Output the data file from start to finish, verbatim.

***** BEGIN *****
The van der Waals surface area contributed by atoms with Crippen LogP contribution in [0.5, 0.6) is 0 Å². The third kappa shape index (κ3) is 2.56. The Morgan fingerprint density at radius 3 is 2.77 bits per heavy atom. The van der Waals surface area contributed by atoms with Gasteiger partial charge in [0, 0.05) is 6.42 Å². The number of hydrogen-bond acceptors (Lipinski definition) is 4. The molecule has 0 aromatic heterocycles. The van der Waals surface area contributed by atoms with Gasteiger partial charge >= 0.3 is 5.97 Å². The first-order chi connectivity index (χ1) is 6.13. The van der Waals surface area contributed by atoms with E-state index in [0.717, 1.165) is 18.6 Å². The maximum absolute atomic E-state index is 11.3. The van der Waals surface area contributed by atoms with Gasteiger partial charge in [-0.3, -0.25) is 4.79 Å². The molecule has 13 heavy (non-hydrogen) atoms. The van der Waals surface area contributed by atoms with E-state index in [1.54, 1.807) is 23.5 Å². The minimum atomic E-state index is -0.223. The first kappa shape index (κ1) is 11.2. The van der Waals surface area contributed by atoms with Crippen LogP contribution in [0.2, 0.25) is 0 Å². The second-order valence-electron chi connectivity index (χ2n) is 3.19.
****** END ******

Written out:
The van der Waals surface area contributed by atoms with Crippen LogP contribution in [0.5, 0.6) is 0 Å². The third kappa shape index (κ3) is 2.56. The Morgan fingerprint density at radius 3 is 2.77 bits per heavy atom. The van der Waals surface area contributed by atoms with Gasteiger partial charge in [0, 0.05) is 6.42 Å². The number of hydrogen-bond acceptors (Lipinski definition) is 4. The molecule has 0 aromatic heterocycles. The van der Waals surface area contributed by atoms with Gasteiger partial charge >= 0.3 is 5.97 Å². The first-order chi connectivity index (χ1) is 6.13. The van der Waals surface area contributed by atoms with E-state index in [0.717, 1.165) is 18.6 Å². The maximum absolute atomic E-state index is 11.3. The van der Waals surface area contributed by atoms with Gasteiger partial charge in [-0.3, -0.25) is 4.79 Å². The molecule has 13 heavy (non-hydrogen) atoms. The van der Waals surface area contributed by atoms with E-state index in [1.54, 1.807) is 23.5 Å². The minimum atomic E-state index is -0.223. The first kappa shape index (κ1) is 11.2. The van der Waals surface area contributed by atoms with Crippen LogP contribution in [0.2, 0.25) is 0 Å². The second-order valence-electron chi connectivity index (χ2n) is 3.19.